It has been a busy old week in the world of planning. The Repeal Bill has been published, albeit under a new name; St Albans lost its judicial review challenge against the finding that it failed in its duty to co-operate when preparing it's local plan; and Facebook announced that it is going to build a village to house its Silicon Valley employees.
Amongst all of this, it would not be surprising if you had missed the news that Newark and Sherwood District Council, the first in the UK to adopt CIL, has not actually spent any of the receipts on infrastructure projects as yet.
In many ways, this should not come as a surprise. The CIL Regulations are designed to raise funds for infrastructure, not to ensure that it is actually delivered. Although charging authorities are placed under a legal duty to use the funds for the provision, repair or improvement of local infrastructure; the regulations do not set out any guidelines about when the funds need to spent, or what happens if they are not spent at all.
In addition developers are expressly prohibited from paying CIL due on a scheme by the delivery of infrastructure projects, if the project in question is actually needed to make their own development scheme acceptable in planning terms. For those looking to make payments in kind by delivering an unconnected infrastructure project, they will have to navigate a byzantine and complicated procedural maze in order to do so. In essence, this places the burden of delivering infrastructure projects on local authorities who may not have the funding, expertise or resources to oversee the projects.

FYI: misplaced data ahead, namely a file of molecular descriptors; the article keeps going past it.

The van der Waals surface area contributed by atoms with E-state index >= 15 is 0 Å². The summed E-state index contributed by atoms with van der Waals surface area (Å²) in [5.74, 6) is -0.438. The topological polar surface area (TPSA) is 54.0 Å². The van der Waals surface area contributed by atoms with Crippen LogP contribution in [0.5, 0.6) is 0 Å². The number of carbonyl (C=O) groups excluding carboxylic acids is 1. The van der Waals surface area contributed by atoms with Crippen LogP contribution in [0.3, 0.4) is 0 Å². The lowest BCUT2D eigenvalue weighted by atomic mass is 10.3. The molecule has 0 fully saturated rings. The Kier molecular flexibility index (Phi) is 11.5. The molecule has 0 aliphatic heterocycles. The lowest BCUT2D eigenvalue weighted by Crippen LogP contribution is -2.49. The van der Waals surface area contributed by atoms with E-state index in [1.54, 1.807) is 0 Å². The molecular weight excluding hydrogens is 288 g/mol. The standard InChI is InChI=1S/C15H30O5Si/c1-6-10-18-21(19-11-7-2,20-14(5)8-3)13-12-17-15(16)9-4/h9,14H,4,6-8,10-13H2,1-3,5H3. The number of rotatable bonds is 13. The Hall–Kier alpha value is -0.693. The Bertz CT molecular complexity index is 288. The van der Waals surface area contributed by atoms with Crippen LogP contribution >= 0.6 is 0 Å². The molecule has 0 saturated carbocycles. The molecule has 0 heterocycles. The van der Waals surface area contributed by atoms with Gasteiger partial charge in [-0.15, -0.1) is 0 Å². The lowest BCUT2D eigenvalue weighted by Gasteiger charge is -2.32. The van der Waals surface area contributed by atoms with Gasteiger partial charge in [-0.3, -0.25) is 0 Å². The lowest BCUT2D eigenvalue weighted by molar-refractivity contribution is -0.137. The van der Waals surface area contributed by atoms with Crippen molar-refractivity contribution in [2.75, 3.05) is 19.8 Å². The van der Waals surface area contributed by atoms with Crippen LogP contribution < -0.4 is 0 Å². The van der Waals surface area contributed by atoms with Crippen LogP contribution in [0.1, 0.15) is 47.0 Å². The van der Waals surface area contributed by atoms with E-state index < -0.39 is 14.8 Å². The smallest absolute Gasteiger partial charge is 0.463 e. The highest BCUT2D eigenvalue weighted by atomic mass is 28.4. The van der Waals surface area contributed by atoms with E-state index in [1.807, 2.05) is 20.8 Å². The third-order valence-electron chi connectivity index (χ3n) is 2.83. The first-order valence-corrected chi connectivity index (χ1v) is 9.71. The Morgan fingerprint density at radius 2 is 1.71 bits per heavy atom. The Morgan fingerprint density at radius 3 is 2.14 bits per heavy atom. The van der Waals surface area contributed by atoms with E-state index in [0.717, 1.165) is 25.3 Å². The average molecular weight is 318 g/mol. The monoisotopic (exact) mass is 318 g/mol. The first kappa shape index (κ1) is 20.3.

The fact that Newark has not spent its CIL Receipts chimes with the findings of the CIL Review Panel Report, published in February this year, that:
"there is evidence that CIL is not raising sufficient revenue to contribute effectively to the funding of the infrastructure needed to support development. A further consequence is that this infrastructure is not being delivered in a timely manner ....
This effect has been exacerbated by the way in which CIL has effectively transferred financial and construction risk from developers used to delivering large projects to local authorities, often smaller districts, which lack the technical & professional skills or financial capacity to deliver."
DCLG originally promised to respond to the Review Report in the Autumn, so we will have to wait until the Budget to see if they decide to try and strengthen the link between raising funds for infrastructure and actually delivering it.
Community Infrastructure Levy (CIL) trailblazer Newark and Sherwood District Council has raised more than £1.5 million through the tariff since becoming the first authority in England and Wales to begin charging the levy. But figures contained in annual monitoring reports published by the council show that, as of April 2016, the Nottinghamshire authority has yet to spend any income from the levy on infrastructure. According to the figures, Newark and Sherwood Council - which introduced the levy in December 2011 - had raised just over £1.5 million of CIL receipts by April 2016. The figures show that it spent nearly £80,000 of the cash on administrative costs, and passed nearly £185,000 to town and parish councils under so-called "Boles bung" provisions. Examination hearings into a revised draft charging schedule being brought forward by the authority begin next month